Fitzsimmons slams commissioners for failing to study issue
JOHN WRIGHT | Online Editor
The domestic partners of gay and lesbian employees at Parkland hospital will soon have access to health benefits, after the facility’s Board of Managers voted this week to approve a proposal first put forward nearly four years ago.
The Board of Managers voted 6-0, with one member abstaining, to offer DP benefits to gays and lesbians who are among the Parkland Health & Hospital System’s 9,400 employees.
The addition of DP benefits at Parkland, which takes effect Jan. 1, is expected to cost $696,635 in fiscal year 2012. But Dr. Lauren McDonald, who chairs the Board of Managers, said offering the benefits will make the hospital more competitive for workers and improve the quality of care it provides to patients.
“I think if anything it eventually enriches us as opposed to costing us money,” McDonald said after the vote, adding that DP benefits have been “a long time coming.”
In September 2007, McDonald pulled a proposal to add DP benefits from the Board of Managers’ agenda at the last minute, citing opposition from “ultra-right wing, homophobic” board members.
Parkland is Dallas County’s public hospital, and the Board of Managers is appointed by the Commissioners Court, which was then controlled by Republicans.
“We opted at the time not to even bring it up,” McDonald told Dallas Voice in 2008. “If you have a vote that’s negative, you send a message.”
After Democrats took control of the Commissioners Court at the start of this year, several new members were appointed to the seven-person Board of Managers. The new members include Dr. Roberto de la Cruz, who is openly gay and made the motion to approve DP benefits on Tuesday.
“It’s a big day,” de la Cruz said after the vote, adding that he trained as an intern at Parkland in the 1990s. “It’s a personal day for me because I come from here.”
The Board of Managers member who abstained from Tuesday’s vote was Jerry Bryant. “I don’t want to discuss it,” Bryant said when asked the reason for his abstention. Bryant was appointed to the Board of Managers by Republican Commissioner Mike Cantrell earlier this year.
Although Parkland is adding DP benefits in 2012, the Commissioners Court has no plans to do so for Dallas County’s roughly 7,000 employees, County Judge Clay Jenkins confirmed this week.
Jenkins, a Democrat who chairs the Commissioners Court and supports offering DP benefits, said he was “very pleased” with the Parkland vote and had lobbied for the change among appointees to the Board of Managers.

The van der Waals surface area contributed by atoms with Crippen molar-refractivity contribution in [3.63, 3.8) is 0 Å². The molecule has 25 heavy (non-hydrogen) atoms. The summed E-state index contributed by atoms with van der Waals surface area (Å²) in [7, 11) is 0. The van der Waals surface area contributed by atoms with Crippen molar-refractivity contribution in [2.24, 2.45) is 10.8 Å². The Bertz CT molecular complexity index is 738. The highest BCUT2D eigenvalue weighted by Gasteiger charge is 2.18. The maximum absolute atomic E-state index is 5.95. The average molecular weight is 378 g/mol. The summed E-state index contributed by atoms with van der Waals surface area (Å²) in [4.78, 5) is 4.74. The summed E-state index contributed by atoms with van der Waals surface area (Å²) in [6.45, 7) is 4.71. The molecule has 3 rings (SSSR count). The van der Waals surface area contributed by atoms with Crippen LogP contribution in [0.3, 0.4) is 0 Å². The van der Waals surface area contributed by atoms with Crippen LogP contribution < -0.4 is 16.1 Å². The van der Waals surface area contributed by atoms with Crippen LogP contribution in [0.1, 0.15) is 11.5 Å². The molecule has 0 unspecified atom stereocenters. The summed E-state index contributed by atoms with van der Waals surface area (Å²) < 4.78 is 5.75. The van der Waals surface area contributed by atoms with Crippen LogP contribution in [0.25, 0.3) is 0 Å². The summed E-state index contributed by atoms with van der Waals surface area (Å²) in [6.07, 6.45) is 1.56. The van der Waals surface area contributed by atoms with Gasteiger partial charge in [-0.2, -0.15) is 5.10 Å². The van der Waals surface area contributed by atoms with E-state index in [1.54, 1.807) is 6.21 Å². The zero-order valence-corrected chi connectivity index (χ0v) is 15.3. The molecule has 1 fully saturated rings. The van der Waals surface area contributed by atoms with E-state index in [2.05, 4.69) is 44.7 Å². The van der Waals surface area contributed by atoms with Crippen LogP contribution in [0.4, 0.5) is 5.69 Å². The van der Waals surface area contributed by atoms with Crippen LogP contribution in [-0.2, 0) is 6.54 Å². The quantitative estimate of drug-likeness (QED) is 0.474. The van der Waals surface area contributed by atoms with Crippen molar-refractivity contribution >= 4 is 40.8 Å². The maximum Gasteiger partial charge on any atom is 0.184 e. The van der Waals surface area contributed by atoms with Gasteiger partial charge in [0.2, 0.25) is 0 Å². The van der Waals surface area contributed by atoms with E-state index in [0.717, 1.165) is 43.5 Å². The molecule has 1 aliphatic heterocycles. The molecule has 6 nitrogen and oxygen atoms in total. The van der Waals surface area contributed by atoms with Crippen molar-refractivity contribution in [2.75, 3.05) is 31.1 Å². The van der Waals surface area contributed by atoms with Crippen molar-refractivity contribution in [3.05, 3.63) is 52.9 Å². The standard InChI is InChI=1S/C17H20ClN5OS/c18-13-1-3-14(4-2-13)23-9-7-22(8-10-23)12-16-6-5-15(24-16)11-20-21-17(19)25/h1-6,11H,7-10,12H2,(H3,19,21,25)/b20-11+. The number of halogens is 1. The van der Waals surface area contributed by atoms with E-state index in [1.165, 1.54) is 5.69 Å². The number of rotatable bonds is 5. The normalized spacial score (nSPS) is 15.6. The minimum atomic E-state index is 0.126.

“I think that’s the right thing to do for a variety of reasons,” Jenkins said. “We’ve got to recruit and keep the very best staff, and this is an important component of successfully doing that.”
But Jenkins noted that the county is facing a $35 million budget shortfall this year and already plans to cut $5.6 million in employee health care costs — under a proposal that’s set to be voted on by the Commissioners Court next Tuesday, Aug. 30.
Jenkins said he hopes to look at adding DP benefits next year, when the county’s budget shortfall is expected to be smaller. He added that the Parkland board’s vote will “put the county in a better position to favorably consider doing this.”
“I will use the empirical data that arises from that decision in crafting a plan for the county,” Jenkins said.
District Clerk Gary Fitzsimmons, who’s openly gay, said a plan for the county to offer DP benefits should already have been crafted.
Fitzsimmons said he met with the newly elected members of the Commissioners Court —Jenkins and Dr. Elba Garcia — in January and asked them to initiate a study of the cost of offering DP benefits.
But when Dallas Voice inquired about the status of the DP benefits initiative earlier this month, it became clear that no such study had been conducted. Instead, a county spokeswoman provided the newspaper with “off the-cuff” figures, Fitzsimmons said.
The Commissioners Court voted in April to add sexual orientation and gender identity to the county’s employment nondiscrimination policy. But Fitzsimmons called that move “largely symbolic” and said it has little potential financial impact.
“It’s not enough to expect our elected officials to support equality in the workplace when it doesn’t cost them,” Fitzsimmons said. “They need to support equality in the workplace when it does cost them.”